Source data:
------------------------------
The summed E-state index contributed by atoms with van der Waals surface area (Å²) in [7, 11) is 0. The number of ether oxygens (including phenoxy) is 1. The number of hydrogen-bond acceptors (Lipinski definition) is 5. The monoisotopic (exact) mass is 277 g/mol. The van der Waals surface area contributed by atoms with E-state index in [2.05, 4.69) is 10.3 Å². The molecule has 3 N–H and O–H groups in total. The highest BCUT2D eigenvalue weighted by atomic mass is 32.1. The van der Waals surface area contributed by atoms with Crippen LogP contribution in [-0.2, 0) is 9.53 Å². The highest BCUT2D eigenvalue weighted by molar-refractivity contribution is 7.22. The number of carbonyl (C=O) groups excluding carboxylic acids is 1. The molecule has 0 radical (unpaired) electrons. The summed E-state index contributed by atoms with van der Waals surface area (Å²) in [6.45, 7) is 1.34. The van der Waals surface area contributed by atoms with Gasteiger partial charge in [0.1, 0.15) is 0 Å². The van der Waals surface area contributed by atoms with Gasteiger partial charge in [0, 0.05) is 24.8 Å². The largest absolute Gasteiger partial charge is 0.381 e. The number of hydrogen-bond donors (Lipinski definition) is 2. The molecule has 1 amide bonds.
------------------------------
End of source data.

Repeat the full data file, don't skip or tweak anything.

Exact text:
The summed E-state index contributed by atoms with van der Waals surface area (Å²) in [7, 11) is 0. The number of ether oxygens (including phenoxy) is 1. The number of hydrogen-bond acceptors (Lipinski definition) is 5. The monoisotopic (exact) mass is 277 g/mol. The van der Waals surface area contributed by atoms with E-state index in [2.05, 4.69) is 10.3 Å². The molecule has 3 N–H and O–H groups in total. The highest BCUT2D eigenvalue weighted by atomic mass is 32.1. The van der Waals surface area contributed by atoms with Crippen LogP contribution in [-0.2, 0) is 9.53 Å². The highest BCUT2D eigenvalue weighted by molar-refractivity contribution is 7.22. The number of carbonyl (C=O) groups excluding carboxylic acids is 1. The molecule has 0 radical (unpaired) electrons. The summed E-state index contributed by atoms with van der Waals surface area (Å²) in [6.45, 7) is 1.34. The van der Waals surface area contributed by atoms with Gasteiger partial charge in [0.1, 0.15) is 0 Å². The van der Waals surface area contributed by atoms with Gasteiger partial charge in [0, 0.05) is 24.8 Å². The largest absolute Gasteiger partial charge is 0.381 e. The number of hydrogen-bond donors (Lipinski definition) is 2. The molecule has 1 amide bonds.